Pharmacy technicians frequently provide prescription medications and other medical devices to patients, as well as teach them how to utilize them. In a pharmacy, they may also carry out administrative tasks like checking prescription requests with doctor’s offices and insurance providers to make sure the right meds are supplied and that payment is paid. In addition, pharmacy technicians undertake inventory-related duties like cycle counts and sending manufacturers outdated and damaged pharmaceuticals. Pharmacy technicians may assume the position of compounding supervisor, supervising the daily manufacture of sterile and non-sterile medications while adhering to regulatory bodies’ criteria. Recently, pharmacy techs have started directly speaking with patients on the phone to encourage timely drug administration. Pharmacy technicians’ relative importance within the pharmacy workforce has increased recently in many countries, largely as a result of a lack of pharmacists. As a result, they now have more duties and responsibilities, including alternative medicine, pharmacotherapeutics, customer service, retail and hospital software systems, inventory management, and infection control. There are various types of pharmacy technicians, depending on their various roles and the location where they work:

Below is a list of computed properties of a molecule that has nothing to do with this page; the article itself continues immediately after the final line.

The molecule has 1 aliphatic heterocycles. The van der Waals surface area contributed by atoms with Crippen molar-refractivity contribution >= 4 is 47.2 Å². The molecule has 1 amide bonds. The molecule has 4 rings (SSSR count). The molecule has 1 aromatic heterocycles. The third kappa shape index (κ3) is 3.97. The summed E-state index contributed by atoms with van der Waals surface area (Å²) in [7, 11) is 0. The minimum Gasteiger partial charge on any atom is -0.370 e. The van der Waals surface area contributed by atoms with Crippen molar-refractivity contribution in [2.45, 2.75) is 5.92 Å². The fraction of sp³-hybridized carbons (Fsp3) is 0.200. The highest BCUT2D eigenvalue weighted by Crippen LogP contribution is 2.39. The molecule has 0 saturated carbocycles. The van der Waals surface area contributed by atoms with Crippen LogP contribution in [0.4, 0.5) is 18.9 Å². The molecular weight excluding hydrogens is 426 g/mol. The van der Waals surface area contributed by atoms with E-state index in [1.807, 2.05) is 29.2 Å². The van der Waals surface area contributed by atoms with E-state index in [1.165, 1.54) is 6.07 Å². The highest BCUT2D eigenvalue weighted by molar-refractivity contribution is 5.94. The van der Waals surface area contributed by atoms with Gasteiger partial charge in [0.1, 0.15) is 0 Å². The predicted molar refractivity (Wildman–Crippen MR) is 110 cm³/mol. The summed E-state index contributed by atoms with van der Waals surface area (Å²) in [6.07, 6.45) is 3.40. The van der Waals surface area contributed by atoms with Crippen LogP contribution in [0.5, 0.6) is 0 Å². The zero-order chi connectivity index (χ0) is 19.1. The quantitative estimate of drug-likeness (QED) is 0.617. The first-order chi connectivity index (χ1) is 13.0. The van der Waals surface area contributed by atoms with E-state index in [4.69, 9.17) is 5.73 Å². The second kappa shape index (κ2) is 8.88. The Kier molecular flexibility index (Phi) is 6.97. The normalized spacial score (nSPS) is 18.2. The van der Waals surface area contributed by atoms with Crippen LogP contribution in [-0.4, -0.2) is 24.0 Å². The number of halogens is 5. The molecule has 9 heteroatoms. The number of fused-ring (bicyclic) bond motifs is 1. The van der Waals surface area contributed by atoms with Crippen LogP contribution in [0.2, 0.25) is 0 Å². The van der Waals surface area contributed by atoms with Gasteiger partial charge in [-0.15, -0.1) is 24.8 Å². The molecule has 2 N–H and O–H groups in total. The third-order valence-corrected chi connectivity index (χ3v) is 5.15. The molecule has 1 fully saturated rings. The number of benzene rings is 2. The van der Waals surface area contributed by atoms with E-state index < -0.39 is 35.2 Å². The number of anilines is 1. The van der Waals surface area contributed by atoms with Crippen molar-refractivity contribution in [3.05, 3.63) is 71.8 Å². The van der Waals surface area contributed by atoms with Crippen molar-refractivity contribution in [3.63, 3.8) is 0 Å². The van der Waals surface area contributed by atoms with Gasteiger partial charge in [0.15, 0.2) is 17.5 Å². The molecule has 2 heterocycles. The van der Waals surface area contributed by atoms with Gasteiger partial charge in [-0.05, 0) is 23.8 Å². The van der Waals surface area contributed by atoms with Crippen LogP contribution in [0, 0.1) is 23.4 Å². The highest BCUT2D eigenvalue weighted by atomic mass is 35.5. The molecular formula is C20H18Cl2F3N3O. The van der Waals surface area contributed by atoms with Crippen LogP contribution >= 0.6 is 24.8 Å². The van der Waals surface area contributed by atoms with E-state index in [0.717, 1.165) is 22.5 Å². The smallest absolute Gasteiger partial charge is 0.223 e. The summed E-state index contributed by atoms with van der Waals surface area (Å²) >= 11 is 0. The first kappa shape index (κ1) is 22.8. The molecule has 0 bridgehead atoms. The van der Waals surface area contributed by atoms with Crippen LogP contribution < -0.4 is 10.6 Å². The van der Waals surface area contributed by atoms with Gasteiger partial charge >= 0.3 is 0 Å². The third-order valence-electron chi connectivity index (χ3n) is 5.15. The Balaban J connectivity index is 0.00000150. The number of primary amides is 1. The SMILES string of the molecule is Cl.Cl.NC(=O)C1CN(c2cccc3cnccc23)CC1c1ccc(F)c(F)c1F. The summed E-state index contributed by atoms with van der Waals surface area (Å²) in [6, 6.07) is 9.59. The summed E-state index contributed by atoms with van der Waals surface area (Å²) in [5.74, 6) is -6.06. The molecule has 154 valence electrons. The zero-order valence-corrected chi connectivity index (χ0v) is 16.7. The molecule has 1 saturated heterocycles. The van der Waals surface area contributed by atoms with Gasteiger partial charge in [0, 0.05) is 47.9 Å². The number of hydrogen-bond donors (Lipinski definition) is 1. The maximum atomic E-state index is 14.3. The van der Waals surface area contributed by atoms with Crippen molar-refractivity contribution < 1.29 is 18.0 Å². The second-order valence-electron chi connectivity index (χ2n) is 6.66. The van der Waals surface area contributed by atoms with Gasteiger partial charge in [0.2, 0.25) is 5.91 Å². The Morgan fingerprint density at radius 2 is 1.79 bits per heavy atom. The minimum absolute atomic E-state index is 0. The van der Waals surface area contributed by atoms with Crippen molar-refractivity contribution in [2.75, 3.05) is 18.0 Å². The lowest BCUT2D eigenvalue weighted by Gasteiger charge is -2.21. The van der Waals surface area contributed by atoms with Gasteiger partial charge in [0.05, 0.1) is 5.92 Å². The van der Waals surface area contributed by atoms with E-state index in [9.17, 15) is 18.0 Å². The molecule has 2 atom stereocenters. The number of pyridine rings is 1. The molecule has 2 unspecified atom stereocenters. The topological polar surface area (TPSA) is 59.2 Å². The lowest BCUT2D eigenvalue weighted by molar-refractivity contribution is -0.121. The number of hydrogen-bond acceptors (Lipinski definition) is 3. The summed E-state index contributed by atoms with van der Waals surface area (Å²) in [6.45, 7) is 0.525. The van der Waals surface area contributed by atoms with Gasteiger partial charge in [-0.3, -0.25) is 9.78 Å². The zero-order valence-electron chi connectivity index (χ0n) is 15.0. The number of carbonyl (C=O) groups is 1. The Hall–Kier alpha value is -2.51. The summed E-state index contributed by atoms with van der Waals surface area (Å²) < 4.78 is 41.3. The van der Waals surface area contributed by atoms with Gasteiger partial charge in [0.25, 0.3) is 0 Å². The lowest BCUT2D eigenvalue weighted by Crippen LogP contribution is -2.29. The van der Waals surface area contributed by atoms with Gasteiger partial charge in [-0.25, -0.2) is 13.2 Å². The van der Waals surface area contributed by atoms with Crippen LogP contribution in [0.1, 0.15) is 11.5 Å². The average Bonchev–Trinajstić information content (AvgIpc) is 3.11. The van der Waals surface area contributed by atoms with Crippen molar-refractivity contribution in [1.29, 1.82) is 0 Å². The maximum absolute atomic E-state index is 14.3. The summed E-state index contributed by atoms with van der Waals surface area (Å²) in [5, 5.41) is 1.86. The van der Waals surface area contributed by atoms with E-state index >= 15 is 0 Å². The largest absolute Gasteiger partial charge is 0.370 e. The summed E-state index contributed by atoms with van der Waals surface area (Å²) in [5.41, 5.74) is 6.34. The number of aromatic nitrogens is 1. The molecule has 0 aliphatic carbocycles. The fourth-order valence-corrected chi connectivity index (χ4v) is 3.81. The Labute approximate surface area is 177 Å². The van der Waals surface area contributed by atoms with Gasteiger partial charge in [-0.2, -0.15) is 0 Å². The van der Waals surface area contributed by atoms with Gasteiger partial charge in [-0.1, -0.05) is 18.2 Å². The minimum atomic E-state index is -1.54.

Retail Pharmacy Technicians: The retail pharmacy is what typically comes to mind of most people when a pharmacy is mentioned. In a traditional pharmacy, such as one found in a grocery store or drugstore, pharmacy technicians are primarily responsible for customer service and consultations with clients in need of prescription or guidance. This kind of pharmacy sees clients, gets the patient’s prescription medication ready, and gives it to them. Retail pharmacies can be found in separate buildings or other establishments like supermarkets or big-box retailers like Target or Walmart. In a retail pharmacy, pharmacy technicians perform set shifts with a primary focus on providing excellent customer service. Working day shifts or evening and night hours are both options in a retail pharmacy. As a retail pharmacist, you can additionally be asked to work weekends. A lot of the time, they will respond to inquiries on how and when to take medications. The pharmacist can assist if a pharmacy technician runs into problems even if they may not have all the solutions.